Health Care reform - # 7

Another letter to the President:

Mr. President,

I can't believe you are screwing up health care reform. You are too honorable for this. You are too wise for this. You're greatest strength is your ability to look at a problem from many sides and at many levels. You're a smart guy.

You've got to step back and take a fresh look at health care reform.

If you don't know how, try this: http://schreiberbike.blogspot.com/2009/07/health-care-reform.html. I sent it to you earlier, but clearly you didn't take it seriously. Nor are you taking your supporters seriously. We voted for change, not for the appearance of change.

If you can’t do better than this, hope fades.


John Schreiber

cc blog
I'm getting frustrated. I want so bad to believe.


Sinophobia, Factoids, and Facts

Here's a ubiquitous "factoid" I'd heard a number of times over the years. I ran into it again and thought I'd check it out.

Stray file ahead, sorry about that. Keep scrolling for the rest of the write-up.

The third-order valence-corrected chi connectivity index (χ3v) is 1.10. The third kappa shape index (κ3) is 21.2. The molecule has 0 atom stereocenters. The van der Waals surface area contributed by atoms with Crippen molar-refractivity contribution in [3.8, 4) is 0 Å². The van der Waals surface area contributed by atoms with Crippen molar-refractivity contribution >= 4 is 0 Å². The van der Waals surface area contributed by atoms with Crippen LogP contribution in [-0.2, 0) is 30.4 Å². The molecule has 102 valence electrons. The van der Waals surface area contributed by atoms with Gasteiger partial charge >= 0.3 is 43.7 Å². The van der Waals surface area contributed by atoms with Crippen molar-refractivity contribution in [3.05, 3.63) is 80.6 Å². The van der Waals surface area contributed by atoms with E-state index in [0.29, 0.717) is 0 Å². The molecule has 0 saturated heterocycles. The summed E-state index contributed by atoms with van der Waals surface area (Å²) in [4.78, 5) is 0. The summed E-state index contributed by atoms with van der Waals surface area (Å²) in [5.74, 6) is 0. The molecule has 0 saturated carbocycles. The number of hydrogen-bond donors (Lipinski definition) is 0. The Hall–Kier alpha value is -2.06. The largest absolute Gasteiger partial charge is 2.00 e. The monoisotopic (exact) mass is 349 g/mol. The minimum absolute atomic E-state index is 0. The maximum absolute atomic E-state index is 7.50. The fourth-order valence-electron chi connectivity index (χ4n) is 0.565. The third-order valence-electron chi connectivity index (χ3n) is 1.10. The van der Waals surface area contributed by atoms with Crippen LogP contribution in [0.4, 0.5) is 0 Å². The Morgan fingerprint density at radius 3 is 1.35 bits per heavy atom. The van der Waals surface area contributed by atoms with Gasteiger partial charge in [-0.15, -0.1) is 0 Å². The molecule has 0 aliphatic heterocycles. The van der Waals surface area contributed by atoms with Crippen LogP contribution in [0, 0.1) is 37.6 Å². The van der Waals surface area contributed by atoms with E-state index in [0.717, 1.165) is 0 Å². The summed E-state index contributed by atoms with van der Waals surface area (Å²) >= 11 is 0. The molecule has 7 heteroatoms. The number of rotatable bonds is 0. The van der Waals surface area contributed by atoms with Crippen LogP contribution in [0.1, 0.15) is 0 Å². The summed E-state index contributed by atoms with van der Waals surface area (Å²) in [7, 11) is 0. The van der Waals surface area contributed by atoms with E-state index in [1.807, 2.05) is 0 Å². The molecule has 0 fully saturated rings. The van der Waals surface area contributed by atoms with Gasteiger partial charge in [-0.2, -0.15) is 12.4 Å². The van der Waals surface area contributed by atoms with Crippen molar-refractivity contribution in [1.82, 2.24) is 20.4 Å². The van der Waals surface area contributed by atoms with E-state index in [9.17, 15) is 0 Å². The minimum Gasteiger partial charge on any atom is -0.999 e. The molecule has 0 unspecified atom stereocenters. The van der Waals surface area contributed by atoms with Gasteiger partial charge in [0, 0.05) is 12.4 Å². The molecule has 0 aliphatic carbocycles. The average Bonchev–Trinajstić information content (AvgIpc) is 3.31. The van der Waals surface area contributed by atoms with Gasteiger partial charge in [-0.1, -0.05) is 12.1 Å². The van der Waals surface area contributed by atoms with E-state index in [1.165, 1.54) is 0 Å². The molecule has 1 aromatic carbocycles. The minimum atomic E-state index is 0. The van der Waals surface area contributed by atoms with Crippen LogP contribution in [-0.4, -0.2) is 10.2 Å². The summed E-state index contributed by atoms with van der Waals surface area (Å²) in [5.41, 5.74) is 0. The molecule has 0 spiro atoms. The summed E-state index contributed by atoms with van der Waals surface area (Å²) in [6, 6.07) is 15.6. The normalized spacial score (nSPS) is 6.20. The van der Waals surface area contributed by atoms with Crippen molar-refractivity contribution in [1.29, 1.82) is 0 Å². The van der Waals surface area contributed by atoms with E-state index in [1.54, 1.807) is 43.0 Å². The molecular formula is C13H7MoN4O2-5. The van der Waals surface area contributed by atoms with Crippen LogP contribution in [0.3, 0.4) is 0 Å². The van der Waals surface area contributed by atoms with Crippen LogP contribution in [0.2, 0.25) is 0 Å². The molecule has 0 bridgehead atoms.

If the population of China walked past you, 8 abreast, the line would never end because of the rate of reproduction.

It presents itself as an interesting fact, but it's totally racist and hearkens back to the Sinophobia which has been a major part of American history. It is another bit of propaganda teaching us to be afraid.

I even found a reference to this being presented during the Cold War as if you lined up all of the Chinese and machine-gunned them as they walked by you you'd never kill them all because they'd reproduce too fast. Next time somebody tells you that the 50s were the good-old-days, remember this kind of racism.

Anyway, I wondered if it were true. It's repeated enough, there must be some basis in it. Right? Right? No. A Google search was unenlightening. The trivia was repeated again and again, some people didn't believe it, but no one seemed to have checked the math. I found one reference, but it was off by a factor of 60. A similar question is answered (mostly) right here.

I did the math. Based on reasonable assumptions and current population and rate of growth of China, the entire population would pass in less than 10 years. The assumptions and the math are shown in this pdf.